Worm Holes and Lumber Grading
From contributor T:
I’m probably not telling you anything you don't know, but you don't necessarily have to look at that wood as defective in every market. So you can't sell it as #1 grade lumber, but many craftsman and artisans look for wormy-this or wormy-that for certain projects. When I first started trying to manage blue stain I was pretty dejected, because I never did find any way to completely eliminate it other than sawing and stickering within a few days of felling.
At first I would mark it down until I realized I had a lot of repeat orders for it. Fast forward to present, I always have a dozen or so that I avoid sawing until the stain has taken a good foothold, because we have a steady demand for denim flame box elder. Although I don't charge a premium for it, I no longer discount it either.
Don't mark your wormy oak down. You'll get as much for it as you would if it were #1 grade. Even if you have thousands of BF of it - if you have the room to store it after drying, you'll eventually sell it at your price and you might get a large order from someone who just has to have wormy oak paneling in their home or lake retreat. As I'm sure you know, with many customers it's all how you describe it. Human nature - some customers will jump all over discounted wood and others will avoid it like the plague because it is beneath them.
From contributor G:
My understanding is that that the Hardwood Grading Association grading rules allow various adjectives to be applied. The one you want is WHND (worm hole no defect). Thus you can advertise any grade with that modification. ie: FAS WHND, #1com WHND, etc. The amazing ambrosia maple is sold by a major supplier here in Indiana as whatever grade WHND.
From contributor T:
From my experience though, unless you're dealing with a broker/buyer or larger furniture shop etc. it's rare to ever even hear the word grade cross someone's lips. They want to look, touch, fall in love with it. If they do and you try to sell them with tech terms, they'll cut you off mid-sentence and ask how long it will take to load. The WHND category sure is nice to know though. I'm sure it would help make a sale with some buyers who do buy on grade.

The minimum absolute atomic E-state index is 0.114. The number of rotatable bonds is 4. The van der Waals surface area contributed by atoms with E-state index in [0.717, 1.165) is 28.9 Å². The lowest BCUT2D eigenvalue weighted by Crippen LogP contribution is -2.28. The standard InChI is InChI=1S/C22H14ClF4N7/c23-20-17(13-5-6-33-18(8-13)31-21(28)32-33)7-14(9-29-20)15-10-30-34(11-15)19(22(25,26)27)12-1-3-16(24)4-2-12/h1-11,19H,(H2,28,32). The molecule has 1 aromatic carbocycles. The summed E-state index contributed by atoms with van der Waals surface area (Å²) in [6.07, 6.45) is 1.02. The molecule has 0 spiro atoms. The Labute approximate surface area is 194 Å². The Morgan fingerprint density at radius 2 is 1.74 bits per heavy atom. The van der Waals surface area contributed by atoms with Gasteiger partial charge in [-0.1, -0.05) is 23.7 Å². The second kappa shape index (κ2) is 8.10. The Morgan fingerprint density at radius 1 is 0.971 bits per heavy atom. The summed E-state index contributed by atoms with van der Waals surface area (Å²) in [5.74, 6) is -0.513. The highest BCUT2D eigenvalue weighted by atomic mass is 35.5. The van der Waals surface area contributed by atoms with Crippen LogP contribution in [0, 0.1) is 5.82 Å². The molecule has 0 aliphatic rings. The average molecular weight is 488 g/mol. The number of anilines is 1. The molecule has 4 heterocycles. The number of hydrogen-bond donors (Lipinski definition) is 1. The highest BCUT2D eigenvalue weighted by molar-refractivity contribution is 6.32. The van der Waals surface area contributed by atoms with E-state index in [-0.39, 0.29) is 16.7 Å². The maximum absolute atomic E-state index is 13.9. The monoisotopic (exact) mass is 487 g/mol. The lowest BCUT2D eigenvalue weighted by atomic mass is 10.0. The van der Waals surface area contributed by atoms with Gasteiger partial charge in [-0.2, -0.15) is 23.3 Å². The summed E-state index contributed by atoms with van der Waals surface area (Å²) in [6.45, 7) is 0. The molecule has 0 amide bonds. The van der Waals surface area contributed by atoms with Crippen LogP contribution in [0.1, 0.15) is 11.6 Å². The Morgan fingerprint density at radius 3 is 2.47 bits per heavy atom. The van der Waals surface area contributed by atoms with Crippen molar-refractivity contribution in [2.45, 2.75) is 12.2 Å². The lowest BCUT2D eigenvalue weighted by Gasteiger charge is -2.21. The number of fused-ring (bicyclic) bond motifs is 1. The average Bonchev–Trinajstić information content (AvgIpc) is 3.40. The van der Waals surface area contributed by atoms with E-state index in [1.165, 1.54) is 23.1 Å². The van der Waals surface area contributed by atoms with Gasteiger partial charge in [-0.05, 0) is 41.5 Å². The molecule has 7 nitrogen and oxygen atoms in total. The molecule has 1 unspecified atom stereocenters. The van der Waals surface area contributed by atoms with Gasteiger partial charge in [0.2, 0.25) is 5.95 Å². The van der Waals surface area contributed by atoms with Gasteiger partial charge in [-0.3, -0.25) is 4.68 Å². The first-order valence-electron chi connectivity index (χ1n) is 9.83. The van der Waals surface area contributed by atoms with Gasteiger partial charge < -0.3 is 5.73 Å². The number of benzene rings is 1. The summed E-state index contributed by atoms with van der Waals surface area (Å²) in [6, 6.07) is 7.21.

From contributor A:
Also look for people who do furniture restoration. Sometimes they need oak to do a repair on furniture that has holes in it.
From contributor F:
The WHND grade is typically put up as #1 com and BTR and is used primarily by the upholstered furniture industry. They get the strength of the soft maple at a price a couple hundred bucks a thousand cheaper than the regular. If the wormholes and surrounding discoloration is selected for consistency, it makes a really cool looking floor.
From Gene Wengert, forum technical advisor:
The NHLA has four types of holes (pin, spot, shot and grub) and each is treated differently. Please consider going back the Rule Book to get the correct information. With extensive worm holes, possible grades include 2B, 3A, 3B, Sound wormy and WHND.
Pin, spot and shot can be considered sound. When grading, , if the holes are on one face or they are not all over, it is possible to grade FAS, No 1 or 2A, if the worst face meets the requirements in wood without the holes.
From contributor T:
I know some of you carry your condensed version in your shirt pocket, but for those like me, here it is just so you don't have to go on a hunting expedition like I did:
Pin Worm Hole: One not over 1/16" in diameter.
Spot Worm Hole: One over 1/16" but not more than 1/8" in
Shot Worm Hole: One over 1/8" but less than 1/4" in diameter.
Grub Hole: One 1/4" in diameter or larger.
I guess it would also be correct to just refer to anything under 1/4" as a worm hole and anything over as a grub hole (provided they were caused organically of course).
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